[private]Gov. Nathan Deal abandoned his usual practice of not commenting on pending legislation to say a few words Monday about the “religious freedom” bill that’s ping-ponging between the House and Senate.
Deal acknowledged there are going to be changes made to HB 757, which now includes the text of two different bills: the “pastor protection” measure that the House initially passed and a “First Amendment Defense Act” (FADA) added by the Senate.
“In its current form, it is not finalized yet,” Deal said at a newser with reporters. “We’re working with the leadership of the General Assembly now as that bill is continuing to move through the process.”
Deal’s comments effectively shot down a rumor that had been making the rounds after the Senate passed the consolidated version of HB 757 on Friday and sent it back to the House of Representatives.
The House could have simply voted on Monday to agree with language added to the bill by the Senate, which would have sent HB 757 straight to Deal’s desk for a signature or veto.
Deal clearly doesn’t want that to happen, in large part because there has been such strong opposition to the bill from the state’s business leaders. Business organizations say the negative media coverage resulting from the enactment of a religious freedom bill could cost Georgia $1 billion to $2 billion a year in foregone economic development.
Because of its anti-gay overtones, HB 757 also threatens to chase away the film and TV production business for which the state has spent so much money to attract in recent years.
Welcome back, Ross
Former senator Ross Tolleson stepped down from the Senate last fall because he was in the early stage of alzheimer’s disease.
His exit from the Senate didn’t mean a permanent departure from the capitol, however.
Tolleson returned to the Senate last Friday as his colleagues honored him with “Ross Tolleson Day” in the upper chamber.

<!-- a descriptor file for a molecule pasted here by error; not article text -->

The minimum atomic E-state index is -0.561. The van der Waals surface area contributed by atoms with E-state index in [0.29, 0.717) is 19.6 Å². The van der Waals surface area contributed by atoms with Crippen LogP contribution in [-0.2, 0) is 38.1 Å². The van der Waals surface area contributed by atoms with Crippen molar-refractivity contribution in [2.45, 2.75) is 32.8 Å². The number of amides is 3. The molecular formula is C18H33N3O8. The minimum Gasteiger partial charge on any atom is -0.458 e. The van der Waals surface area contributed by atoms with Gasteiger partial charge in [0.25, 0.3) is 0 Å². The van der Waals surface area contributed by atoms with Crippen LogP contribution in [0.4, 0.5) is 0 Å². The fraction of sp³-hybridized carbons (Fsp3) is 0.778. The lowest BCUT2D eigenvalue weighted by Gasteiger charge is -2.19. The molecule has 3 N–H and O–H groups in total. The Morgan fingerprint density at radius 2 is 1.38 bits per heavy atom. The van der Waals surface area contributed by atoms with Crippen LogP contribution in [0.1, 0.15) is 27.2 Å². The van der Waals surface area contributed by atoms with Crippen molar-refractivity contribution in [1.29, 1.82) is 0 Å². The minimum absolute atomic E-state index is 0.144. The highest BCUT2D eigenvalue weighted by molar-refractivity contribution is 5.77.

Tolleson said one of his favorite chores was working on water issues when he chaired the Senate Natural Resources Committee.
“I loved working on the statewide water plan and working on something to keep us in business in Georgia,” he said. “The state’s better for that. Everybody has a fingerprint on that water policy. We worked with people, rather than against people, and that’s how you get somewhere.”
State Sen. Chuck Hufstetler, Rep. Tom Taylor, and Rep. Wendell Willard have endorsed Ohio Gov. John Kasich’s in his GOP presidential campaign.
“I am proud and excited to support Gov. John Kasich. His proven leadership of balancing the budget, cutting taxes, and reining in government spending is exactly what our country needs,” said Hufstetler. “I look forward to working with the rest of the team to convey his message of conservative solutions to Georgia voters.”
Gov. Nathan Deal has appointed the following people to state boards and commissions –
State Board of Funeral Service: William Bowen of Tifton, a funeral home owner.
Martin Luther King, Jr. Advisory Council: Demarius Brinkley of Madison, a Morehouse College student; Christine Miller-Betts of Grovetown, the executive director of the Lucy Craft Museum of Black History in Augusta; Rita Jackson Samuels of Atlanta, a former White House consultant and special assistant to the deputy director of Community Services Administration; and LaQuoia Singleton of Atlanta, a student at Georgia State University.
© 2016 by The Georgia Report